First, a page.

This introduction serves as an invitation to join in an on-going journey of discovery. You will not need to buy tickets nor make travel plans. All that's required is your Bible and a quiet place to read and meditate. Together we'll explore the Book of Psalms, Israel’s hymnal and longest collection of poetry.  

Psalm 18:7-15

A Terrifying Storm

(7) Then the earth shook and trembled. The foundations of the mountains also quaked and were convulsed because he was angry. (8) Smoke rose from his nostrils, and consuming fire from his mouth. Glowing coals flamed forth from him. (9) He parted the heavens and came down with dark clouds under his feet. (10) He rode upon a cherub and flew. He sped on the wings of the wind. (11) He made darkness his covering, his canopy around him thick clouds, dark with water. (12) From the brightness of his presence, hailstones and lightning rent the thick clouds. (13) Yahweh also thundered in the heavens. The Most High uttered his voice (and sent) hailstones and lightning. (14) He loosed his arrows and scattered them. He launched bolts of lightning and routed them. (15) Then the channels of the sea were exposed, and the foundations of the earth were uncovered at your rebuke, Yahweh, at the blast of breath from your nostrils.

In this nine verse segment, David, in an extended metaphor, portrays God’s wrath against his enemies as a powerful and destructive thunderstorm. Tornadic winds, fierce lightning strikes from swirling clouds, large hailstones, and torrential downpours all combine to shake the earth and terrify those in the storm’s path. 

Three repetitions emphasize the ferocity of the storm and God’s wrath: “foundations” of the mountains, of the earth (vss. 7 & 15), which are shaken or uncovered, “hailstones” twice and “lightning” three times (vss. 12-14), and “nostrils” which metaphorically portray God’s indignation (vss. 8 & 15). God in his wrath wreaks havoc on the earth and pours out his judgment on those who dare to rebel against his righteous rule.

I.  God in wrath descends to earth to deal with ungodliness.  (7-10)
II.  God’s wrath, like a storm, destroys everything in its path.  (11-15)

As a raging storm ravages the earth, so Yahweh’s wrath will be unleashed on the ungodly.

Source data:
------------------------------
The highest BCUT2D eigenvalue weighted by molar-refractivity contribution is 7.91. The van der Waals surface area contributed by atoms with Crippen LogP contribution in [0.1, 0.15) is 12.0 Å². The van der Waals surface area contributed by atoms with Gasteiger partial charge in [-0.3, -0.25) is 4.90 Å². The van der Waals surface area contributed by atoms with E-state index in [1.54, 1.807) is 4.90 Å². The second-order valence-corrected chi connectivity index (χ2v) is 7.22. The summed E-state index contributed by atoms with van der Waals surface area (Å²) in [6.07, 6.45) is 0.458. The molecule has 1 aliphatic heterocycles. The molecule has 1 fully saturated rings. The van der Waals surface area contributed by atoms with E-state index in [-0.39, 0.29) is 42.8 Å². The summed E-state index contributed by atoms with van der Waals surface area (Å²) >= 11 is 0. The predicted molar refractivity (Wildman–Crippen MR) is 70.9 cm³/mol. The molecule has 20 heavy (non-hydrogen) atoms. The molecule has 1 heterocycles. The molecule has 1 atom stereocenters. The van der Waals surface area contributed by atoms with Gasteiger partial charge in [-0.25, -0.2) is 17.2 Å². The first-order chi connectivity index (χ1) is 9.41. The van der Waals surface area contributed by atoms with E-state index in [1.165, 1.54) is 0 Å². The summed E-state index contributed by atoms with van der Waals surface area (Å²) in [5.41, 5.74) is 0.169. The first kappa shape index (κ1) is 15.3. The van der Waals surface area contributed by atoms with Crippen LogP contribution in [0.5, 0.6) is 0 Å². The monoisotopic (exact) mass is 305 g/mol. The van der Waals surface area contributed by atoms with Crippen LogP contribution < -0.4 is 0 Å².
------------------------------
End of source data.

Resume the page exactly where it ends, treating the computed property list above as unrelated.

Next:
The author of Hebrews warned, “It is a dreadful thing to fall into the hands of the living God” (Heb. 10:31). Later in Hebrews, we encounter another strong warning: “For our God is a consuming fire" (Heb. 12:29). Often we emphasize the forgiving grace of God while neglecting the balancing truth that he is holy, hates sin, and will sternly deal with those who provoke his wrath by their rebellion against his sovereign rule.

The powerful storm described in Psalm 18 was no ordinary summer squall but a violent tornado destroying everything in its path. While this kind of weather occurs rarely, it is truly an awe-inspiring event when it does. Those threatened by such a tempest can only flee and find shelter or else face destruction. God’s indignation is not easily provoked, but when aroused, it is utterly terrifying.

Will a Christian, saved by grace, ever experience the wrath of God? The warnings in Hebrews are written to remind believers of the dangers of defection. Hebrews 12 speaks at length about the severe discipline we experience when we disregard the warnings of a loving God who desires our loyalty and devotion. When a believer displays contempt for God’s grace with words like, “I'll go ahead and sin, knowing that God is committed to forgiving me for Christ’s sake,” he places himself in the path of an oncoming tornado, a place of great danger.

God wants his children to grow in godliness. He is grieved whenever we assume a cavalier attitude toward his forgiveness and grace. In moments when we are tempted to stray, we need to remember that it is truly a dreadful thing to fall into the chastening hands of a holy God and to experience his discipline. The fear of what may happen to us if we distance ourselves from the one who saved us from our sins should serve as a powerful deterrent, keeping us from wandering away. 

Robert Robinson, in the last stanza of his hymn, Come, Thou Fount of Every Blessing, voiced a prayer all of us do well to offer frequently to our heavenly Father: “O to grace how great a debtor daily I’m constrained to be; / Let thy goodness like a fetter bind my wandering heart to thee. / Prone to wander, Lord, I feel it, prone to leave the God I love; / Here’s my heart, O take and seal it, seal it for thy courts above.”

Psalm 18:16-24

Psalm 18:4-6